What is more, we'll change the criteria to "??st" in A3. It means that now we are going to look for 4-letter words ending with "st". Since in this case two regions ("West" and "East") satisfy our criteria, we will see 9 sales: COUNTIF partial match.

Similarly, we can count the number of sales of the goods using an asterisk (*). This symbol replaces not just one, but any number of characters: Asterisk and COUNTIF.


"*Chocolate" in A2 to count all the products ending with "Chocolate".
"Chocolate*" in A3 to count all the products starting with "Chocolate".

And, as you may have guessed, if you enter "*Chocolate*", you're going to look for all the products that contain the word "Chocolate".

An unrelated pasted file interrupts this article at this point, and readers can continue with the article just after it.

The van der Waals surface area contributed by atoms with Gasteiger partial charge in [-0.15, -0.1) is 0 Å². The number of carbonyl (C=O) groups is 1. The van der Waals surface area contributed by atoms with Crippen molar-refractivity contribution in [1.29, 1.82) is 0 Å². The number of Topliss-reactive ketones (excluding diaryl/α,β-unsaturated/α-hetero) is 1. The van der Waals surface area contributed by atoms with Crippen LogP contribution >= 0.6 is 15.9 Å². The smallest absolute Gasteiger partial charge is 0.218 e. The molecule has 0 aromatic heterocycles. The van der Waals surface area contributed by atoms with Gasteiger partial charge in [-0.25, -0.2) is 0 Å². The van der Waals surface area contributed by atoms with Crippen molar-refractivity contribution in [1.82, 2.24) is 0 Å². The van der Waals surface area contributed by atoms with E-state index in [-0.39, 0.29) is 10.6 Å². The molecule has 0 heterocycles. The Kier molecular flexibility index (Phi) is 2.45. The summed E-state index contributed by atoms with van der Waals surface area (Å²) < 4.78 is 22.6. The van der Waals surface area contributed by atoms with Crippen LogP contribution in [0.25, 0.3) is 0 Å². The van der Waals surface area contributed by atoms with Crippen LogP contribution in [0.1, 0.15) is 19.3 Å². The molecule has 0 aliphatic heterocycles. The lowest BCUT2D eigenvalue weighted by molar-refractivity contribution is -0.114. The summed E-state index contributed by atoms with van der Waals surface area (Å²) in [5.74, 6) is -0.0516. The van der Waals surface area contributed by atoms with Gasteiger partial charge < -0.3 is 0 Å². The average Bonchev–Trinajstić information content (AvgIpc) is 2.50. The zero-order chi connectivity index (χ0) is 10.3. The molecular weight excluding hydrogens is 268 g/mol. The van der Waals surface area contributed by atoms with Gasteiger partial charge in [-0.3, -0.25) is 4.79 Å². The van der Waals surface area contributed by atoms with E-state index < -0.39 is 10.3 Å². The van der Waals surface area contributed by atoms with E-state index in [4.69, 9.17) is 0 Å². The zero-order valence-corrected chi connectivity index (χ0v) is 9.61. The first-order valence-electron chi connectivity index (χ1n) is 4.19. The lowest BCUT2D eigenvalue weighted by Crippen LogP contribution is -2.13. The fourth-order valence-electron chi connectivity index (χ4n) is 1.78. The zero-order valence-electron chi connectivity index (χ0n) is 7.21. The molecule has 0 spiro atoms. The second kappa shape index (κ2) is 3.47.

Note. If you need to count the number of words that contain an asterisk (*) and a question mark (?), then use tilde sign (~) before those characters. In this case, COUNTIF will treat them as simple signs rather than searching characters. For example, to look for the values that contain "?", the formula will be:


COUNTIF Google Sheets for less than, greater than or equal to

The COUNTIF function is able to count not only how many times some number appears, but also how many of the numbers are greater than/less than/equal to/not equal to another specified number.

For that purpose, we use corresponding mathematical operators: "=", ">", "<", ">=", "<=", "<>".

Check out the table below to see how it works:

Criteria Formula example Description
The number is greater than =COUNTIF(F7:F16,">100") Count cells where values are greater than 100.